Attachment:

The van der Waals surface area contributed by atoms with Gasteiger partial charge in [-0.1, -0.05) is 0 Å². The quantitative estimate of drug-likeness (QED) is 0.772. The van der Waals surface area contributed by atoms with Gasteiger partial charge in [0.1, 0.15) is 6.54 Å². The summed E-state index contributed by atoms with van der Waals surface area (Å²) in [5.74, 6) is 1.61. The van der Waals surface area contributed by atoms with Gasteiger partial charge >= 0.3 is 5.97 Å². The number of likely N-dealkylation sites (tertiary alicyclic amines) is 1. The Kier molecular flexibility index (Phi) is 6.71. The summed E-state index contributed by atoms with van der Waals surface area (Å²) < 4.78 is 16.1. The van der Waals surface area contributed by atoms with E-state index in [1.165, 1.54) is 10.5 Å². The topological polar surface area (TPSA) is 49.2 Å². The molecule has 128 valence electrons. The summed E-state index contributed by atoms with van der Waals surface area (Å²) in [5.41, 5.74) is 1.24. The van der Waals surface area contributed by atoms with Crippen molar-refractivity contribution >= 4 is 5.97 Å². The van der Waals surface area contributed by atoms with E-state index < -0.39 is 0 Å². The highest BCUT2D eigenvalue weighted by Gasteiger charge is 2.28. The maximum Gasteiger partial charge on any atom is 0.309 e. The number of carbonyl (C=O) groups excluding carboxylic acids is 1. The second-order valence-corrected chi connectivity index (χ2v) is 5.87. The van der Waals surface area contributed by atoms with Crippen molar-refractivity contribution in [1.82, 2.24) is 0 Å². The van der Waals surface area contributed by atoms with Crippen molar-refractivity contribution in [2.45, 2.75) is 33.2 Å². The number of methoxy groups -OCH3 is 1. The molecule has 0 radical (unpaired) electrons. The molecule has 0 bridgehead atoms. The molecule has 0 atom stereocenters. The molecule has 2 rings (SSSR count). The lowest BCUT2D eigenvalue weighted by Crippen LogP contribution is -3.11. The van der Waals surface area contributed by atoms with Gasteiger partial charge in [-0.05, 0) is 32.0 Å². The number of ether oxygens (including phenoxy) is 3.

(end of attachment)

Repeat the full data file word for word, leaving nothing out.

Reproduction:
The van der Waals surface area contributed by atoms with Gasteiger partial charge in [-0.1, -0.05) is 0 Å². The quantitative estimate of drug-likeness (QED) is 0.772. The van der Waals surface area contributed by atoms with Gasteiger partial charge in [0.1, 0.15) is 6.54 Å². The summed E-state index contributed by atoms with van der Waals surface area (Å²) in [5.74, 6) is 1.61. The van der Waals surface area contributed by atoms with Gasteiger partial charge >= 0.3 is 5.97 Å². The number of likely N-dealkylation sites (tertiary alicyclic amines) is 1. The Kier molecular flexibility index (Phi) is 6.71. The summed E-state index contributed by atoms with van der Waals surface area (Å²) < 4.78 is 16.1. The van der Waals surface area contributed by atoms with E-state index in [1.165, 1.54) is 10.5 Å². The topological polar surface area (TPSA) is 49.2 Å². The molecule has 128 valence electrons. The summed E-state index contributed by atoms with van der Waals surface area (Å²) in [5.41, 5.74) is 1.24. The van der Waals surface area contributed by atoms with Crippen molar-refractivity contribution >= 4 is 5.97 Å². The van der Waals surface area contributed by atoms with E-state index < -0.39 is 0 Å². The highest BCUT2D eigenvalue weighted by Gasteiger charge is 2.28. The maximum Gasteiger partial charge on any atom is 0.309 e. The number of carbonyl (C=O) groups excluding carboxylic acids is 1. The second-order valence-corrected chi connectivity index (χ2v) is 5.87. The van der Waals surface area contributed by atoms with Crippen molar-refractivity contribution in [1.82, 2.24) is 0 Å². The van der Waals surface area contributed by atoms with Crippen molar-refractivity contribution in [2.45, 2.75) is 33.2 Å². The number of methoxy groups -OCH3 is 1. The molecule has 0 radical (unpaired) electrons. The molecule has 0 bridgehead atoms. The molecule has 0 atom stereocenters. The molecule has 2 rings (SSSR count). The lowest BCUT2D eigenvalue weighted by Crippen LogP contribution is -3.11. The van der Waals surface area contributed by atoms with Gasteiger partial charge in [-0.05, 0) is 32.0 Å². The number of ether oxygens (including phenoxy) is 3.